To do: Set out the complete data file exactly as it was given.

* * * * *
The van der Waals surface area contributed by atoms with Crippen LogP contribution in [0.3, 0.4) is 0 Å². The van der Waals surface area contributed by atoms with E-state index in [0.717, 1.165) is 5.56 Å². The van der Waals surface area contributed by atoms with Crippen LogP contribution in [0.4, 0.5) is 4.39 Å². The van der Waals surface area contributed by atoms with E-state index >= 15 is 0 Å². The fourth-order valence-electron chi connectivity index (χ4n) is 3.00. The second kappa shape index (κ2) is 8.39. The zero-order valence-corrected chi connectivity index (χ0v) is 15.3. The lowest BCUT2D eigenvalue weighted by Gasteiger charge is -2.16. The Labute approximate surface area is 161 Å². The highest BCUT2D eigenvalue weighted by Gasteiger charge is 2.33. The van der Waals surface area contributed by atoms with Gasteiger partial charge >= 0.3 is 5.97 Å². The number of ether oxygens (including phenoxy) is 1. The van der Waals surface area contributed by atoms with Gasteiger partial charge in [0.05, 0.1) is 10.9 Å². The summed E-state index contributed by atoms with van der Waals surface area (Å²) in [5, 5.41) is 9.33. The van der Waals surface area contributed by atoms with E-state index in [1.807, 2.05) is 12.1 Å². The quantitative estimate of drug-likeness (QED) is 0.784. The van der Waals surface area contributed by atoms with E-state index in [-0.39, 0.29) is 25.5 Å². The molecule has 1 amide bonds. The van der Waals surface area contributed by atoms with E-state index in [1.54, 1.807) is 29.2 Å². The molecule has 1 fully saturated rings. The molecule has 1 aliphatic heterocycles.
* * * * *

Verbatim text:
The van der Waals surface area contributed by atoms with Crippen LogP contribution in [0.3, 0.4) is 0 Å². The van der Waals surface area contributed by atoms with E-state index in [0.717, 1.165) is 5.56 Å². The van der Waals surface area contributed by atoms with Crippen LogP contribution in [0.4, 0.5) is 4.39 Å². The van der Waals surface area contributed by atoms with E-state index >= 15 is 0 Å². The fourth-order valence-electron chi connectivity index (χ4n) is 3.00. The second kappa shape index (κ2) is 8.39. The zero-order valence-corrected chi connectivity index (χ0v) is 15.3. The lowest BCUT2D eigenvalue weighted by Gasteiger charge is -2.16. The Labute approximate surface area is 161 Å². The highest BCUT2D eigenvalue weighted by Gasteiger charge is 2.33. The van der Waals surface area contributed by atoms with Gasteiger partial charge >= 0.3 is 5.97 Å². The number of ether oxygens (including phenoxy) is 1. The van der Waals surface area contributed by atoms with Gasteiger partial charge in [0.05, 0.1) is 10.9 Å². The summed E-state index contributed by atoms with van der Waals surface area (Å²) in [5, 5.41) is 9.33. The van der Waals surface area contributed by atoms with E-state index in [1.807, 2.05) is 12.1 Å². The quantitative estimate of drug-likeness (QED) is 0.784. The van der Waals surface area contributed by atoms with E-state index in [-0.39, 0.29) is 25.5 Å². The molecule has 1 amide bonds. The van der Waals surface area contributed by atoms with E-state index in [1.54, 1.807) is 29.2 Å². The molecule has 1 fully saturated rings. The molecule has 1 aliphatic heterocycles.